This report also illustrates the number of time periods in a row that the factor has been better than the satisfactory goal or worse than the Min/Max goal. At a glance, you can see the feedback on their performance. Try constructing Feedback Reports for each of your employees. Look at each factor in their Focus Report and compare their status with the goals you set for them. Note whether it's better than the satisfactory goal or worse than the Min/Max goal. You should also note how many times in a row this factor has performed better than the satisfactory goal or worse than the Min/Max goal.
The Management Report
As a manager, you'll need to know the reality of what's happening in your pyramid of responsibility, from the bottom up and the top down. To do this, you can study the individual Focus Reports of those who report to you directly and indirectly, although this could be time consuming and inefficient. To give you performance info in a more useful way, there's a third report, the Management Report, that gives you a quick overview of the highlights of the Feedback Reports of everyone in your pyramid of responsibility, people reporting to you directly as well as indirectly.
This approach is "management by exception." What does that mean? People who are performing within the acceptable range won't show up on this report -- they're doing satisfactory work and, at this time, you have little need to address their individual performance. But the star performers as well as those who are having challenges will show up. You're looking for the exceptions on either end of the performance spectrum in this report. Obviously, reporting all the exceptions in the Management Report would crowd this report and diminish its effectiveness. Therefore, an escalation scheme is embedded in the reporting system to determine what exceptions get reported upwards.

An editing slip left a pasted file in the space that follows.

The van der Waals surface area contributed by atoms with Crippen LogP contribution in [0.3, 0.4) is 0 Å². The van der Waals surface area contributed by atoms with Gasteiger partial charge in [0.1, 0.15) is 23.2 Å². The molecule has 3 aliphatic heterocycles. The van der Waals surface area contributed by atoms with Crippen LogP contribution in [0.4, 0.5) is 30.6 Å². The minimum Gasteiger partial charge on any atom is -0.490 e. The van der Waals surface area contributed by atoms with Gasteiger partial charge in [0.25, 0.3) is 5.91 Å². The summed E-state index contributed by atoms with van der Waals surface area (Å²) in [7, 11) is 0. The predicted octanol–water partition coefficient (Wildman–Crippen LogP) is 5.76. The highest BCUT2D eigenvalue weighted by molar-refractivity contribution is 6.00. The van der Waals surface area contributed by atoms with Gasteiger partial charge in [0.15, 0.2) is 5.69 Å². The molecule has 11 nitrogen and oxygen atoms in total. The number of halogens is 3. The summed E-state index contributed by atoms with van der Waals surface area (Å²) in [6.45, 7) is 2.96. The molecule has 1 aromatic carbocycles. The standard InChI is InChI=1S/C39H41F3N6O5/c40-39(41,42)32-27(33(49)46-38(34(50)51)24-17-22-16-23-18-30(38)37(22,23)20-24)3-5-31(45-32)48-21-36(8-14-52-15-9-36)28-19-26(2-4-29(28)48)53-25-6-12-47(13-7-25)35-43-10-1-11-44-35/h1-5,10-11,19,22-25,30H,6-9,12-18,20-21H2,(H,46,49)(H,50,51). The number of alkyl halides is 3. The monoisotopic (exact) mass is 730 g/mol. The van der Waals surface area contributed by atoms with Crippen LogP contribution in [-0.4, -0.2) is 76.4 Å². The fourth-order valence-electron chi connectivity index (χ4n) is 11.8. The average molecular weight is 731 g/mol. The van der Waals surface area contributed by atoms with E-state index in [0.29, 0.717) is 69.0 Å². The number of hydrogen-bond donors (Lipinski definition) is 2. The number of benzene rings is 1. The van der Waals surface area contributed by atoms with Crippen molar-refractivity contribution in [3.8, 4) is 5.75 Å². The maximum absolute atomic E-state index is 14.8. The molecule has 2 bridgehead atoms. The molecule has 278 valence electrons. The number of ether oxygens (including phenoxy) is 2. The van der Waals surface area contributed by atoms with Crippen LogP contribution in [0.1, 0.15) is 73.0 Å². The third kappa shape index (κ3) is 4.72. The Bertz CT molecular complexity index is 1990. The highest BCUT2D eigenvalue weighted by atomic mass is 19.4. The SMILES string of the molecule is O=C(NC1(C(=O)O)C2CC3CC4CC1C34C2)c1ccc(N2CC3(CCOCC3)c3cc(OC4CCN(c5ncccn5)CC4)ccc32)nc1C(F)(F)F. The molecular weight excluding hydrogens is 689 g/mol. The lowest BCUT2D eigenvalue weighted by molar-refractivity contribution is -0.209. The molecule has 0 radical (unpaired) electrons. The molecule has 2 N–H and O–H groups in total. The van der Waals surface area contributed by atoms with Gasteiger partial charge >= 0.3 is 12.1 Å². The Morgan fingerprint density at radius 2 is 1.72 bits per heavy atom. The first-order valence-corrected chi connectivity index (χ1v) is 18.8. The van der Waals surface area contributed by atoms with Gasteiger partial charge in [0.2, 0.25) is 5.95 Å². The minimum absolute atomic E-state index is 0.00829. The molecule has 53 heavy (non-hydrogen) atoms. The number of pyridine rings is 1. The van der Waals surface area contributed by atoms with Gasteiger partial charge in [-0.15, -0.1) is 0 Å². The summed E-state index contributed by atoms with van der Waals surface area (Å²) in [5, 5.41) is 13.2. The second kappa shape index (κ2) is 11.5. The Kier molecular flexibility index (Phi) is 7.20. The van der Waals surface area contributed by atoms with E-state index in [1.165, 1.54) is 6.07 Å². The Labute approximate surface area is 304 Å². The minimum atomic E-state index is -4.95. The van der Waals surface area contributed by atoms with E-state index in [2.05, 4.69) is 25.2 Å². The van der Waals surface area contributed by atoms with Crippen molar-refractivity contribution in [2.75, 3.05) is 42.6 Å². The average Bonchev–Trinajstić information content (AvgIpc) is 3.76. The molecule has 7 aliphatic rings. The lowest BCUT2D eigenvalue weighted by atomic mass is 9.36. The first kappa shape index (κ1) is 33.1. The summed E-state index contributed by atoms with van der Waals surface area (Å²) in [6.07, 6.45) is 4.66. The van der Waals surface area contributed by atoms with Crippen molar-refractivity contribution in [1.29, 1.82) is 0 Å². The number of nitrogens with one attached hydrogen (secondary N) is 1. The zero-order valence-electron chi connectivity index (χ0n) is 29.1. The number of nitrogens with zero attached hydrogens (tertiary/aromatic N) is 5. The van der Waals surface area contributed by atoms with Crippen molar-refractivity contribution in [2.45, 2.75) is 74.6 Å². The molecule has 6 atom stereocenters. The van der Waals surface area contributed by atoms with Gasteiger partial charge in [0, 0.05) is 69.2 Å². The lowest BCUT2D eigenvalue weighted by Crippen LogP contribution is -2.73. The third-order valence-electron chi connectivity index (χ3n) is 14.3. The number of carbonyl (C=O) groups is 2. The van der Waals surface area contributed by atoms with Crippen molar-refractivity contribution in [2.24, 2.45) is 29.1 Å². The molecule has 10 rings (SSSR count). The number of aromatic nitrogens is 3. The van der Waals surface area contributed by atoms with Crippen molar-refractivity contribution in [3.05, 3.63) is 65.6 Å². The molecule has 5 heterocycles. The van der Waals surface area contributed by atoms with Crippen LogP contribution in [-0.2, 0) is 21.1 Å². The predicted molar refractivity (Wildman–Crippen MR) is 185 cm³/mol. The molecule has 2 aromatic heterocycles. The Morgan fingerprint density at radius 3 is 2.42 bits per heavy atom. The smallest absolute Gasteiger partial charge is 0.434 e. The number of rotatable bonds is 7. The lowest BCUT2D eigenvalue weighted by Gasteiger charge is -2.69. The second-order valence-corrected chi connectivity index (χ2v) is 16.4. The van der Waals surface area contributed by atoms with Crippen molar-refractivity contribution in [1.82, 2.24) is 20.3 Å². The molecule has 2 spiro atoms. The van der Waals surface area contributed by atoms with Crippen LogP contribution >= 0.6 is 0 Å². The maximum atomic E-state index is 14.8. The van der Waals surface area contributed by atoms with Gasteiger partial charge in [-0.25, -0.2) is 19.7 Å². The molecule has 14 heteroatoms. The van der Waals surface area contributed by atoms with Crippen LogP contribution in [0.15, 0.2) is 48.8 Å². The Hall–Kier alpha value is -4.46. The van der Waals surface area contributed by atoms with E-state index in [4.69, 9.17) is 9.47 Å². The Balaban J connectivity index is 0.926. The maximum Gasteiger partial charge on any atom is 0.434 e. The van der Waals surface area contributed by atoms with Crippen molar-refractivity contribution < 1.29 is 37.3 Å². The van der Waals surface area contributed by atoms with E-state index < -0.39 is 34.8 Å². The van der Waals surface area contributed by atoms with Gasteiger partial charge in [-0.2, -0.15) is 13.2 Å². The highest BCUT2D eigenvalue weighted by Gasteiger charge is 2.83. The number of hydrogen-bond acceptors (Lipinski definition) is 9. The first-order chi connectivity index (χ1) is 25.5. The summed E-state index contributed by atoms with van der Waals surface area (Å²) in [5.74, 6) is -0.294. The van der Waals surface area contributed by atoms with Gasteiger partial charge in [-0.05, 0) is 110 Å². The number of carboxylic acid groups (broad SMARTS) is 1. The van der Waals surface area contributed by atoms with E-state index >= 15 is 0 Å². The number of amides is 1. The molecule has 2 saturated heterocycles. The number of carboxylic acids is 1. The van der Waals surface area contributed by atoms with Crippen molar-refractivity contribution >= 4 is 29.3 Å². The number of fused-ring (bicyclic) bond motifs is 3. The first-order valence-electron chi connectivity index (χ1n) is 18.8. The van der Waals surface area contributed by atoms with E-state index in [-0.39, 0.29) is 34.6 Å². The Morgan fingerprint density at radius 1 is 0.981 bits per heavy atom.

Based on an escalation rule that's customizable, positive and negative exceptions rise when they're recurring. The rule we recommend is two or more consecutive exceptions worse than the Min/Max level or above the satisfactory level to start climbing to the next level. Beyond that, the speed of escalation upwards depends on the importance of the factor. Some can go up quickly to the next level after three consecutive exceptions and some more slowly.
The rationale for the escalation rule is that, for example, a supervisor who has a problem with returns might have a short time to resolve it. If they don't, then notice of the problem is escalated. The boss has a predetermined length of time to help them fix it. If the problem continues, then the next level up is alerted and so on up the line. If this is a severe problem, and no one seems to have the answer, then the top person in the organization finds out about it. It's most likely a systemic issue that's outside the control of the supervisor who's receiving the blame. When the problem shows up on your Management Report, you know that everyone has attempted to solve it. Now you have the opportunity to intervene and get the issue resolved.
You'll also get the good news: With the Management Report, performance is transparent. Outstanding performance is reported upwards, and the right person is recognized.